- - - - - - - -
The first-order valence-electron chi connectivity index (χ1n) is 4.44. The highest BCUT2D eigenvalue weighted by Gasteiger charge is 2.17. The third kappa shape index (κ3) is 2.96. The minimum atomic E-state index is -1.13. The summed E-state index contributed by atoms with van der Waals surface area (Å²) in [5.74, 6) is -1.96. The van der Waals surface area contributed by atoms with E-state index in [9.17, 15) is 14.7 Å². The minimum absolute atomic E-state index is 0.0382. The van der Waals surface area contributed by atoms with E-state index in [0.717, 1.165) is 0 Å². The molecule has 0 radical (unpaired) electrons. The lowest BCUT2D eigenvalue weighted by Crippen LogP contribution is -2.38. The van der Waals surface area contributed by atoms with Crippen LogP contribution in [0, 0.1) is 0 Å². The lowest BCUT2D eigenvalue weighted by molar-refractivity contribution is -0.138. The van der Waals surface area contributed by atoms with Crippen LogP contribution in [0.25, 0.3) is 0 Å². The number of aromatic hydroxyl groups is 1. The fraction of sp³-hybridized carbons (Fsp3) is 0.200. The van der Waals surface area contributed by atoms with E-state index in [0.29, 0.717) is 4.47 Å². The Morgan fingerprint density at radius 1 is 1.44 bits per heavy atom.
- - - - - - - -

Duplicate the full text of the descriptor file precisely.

The first-order valence-electron chi connectivity index (χ1n) is 4.44. The highest BCUT2D eigenvalue weighted by Gasteiger charge is 2.17. The third kappa shape index (κ3) is 2.96. The minimum atomic E-state index is -1.13. The summed E-state index contributed by atoms with van der Waals surface area (Å²) in [5.74, 6) is -1.96. The van der Waals surface area contributed by atoms with E-state index in [9.17, 15) is 14.7 Å². The minimum absolute atomic E-state index is 0.0382. The van der Waals surface area contributed by atoms with E-state index in [0.717, 1.165) is 0 Å². The molecule has 0 radical (unpaired) electrons. The lowest BCUT2D eigenvalue weighted by Crippen LogP contribution is -2.38. The van der Waals surface area contributed by atoms with Crippen LogP contribution in [0, 0.1) is 0 Å². The lowest BCUT2D eigenvalue weighted by molar-refractivity contribution is -0.138. The van der Waals surface area contributed by atoms with Crippen LogP contribution in [0.25, 0.3) is 0 Å². The number of aromatic hydroxyl groups is 1. The fraction of sp³-hybridized carbons (Fsp3) is 0.200. The van der Waals surface area contributed by atoms with E-state index in [0.29, 0.717) is 4.47 Å². The Morgan fingerprint density at radius 1 is 1.44 bits per heavy atom.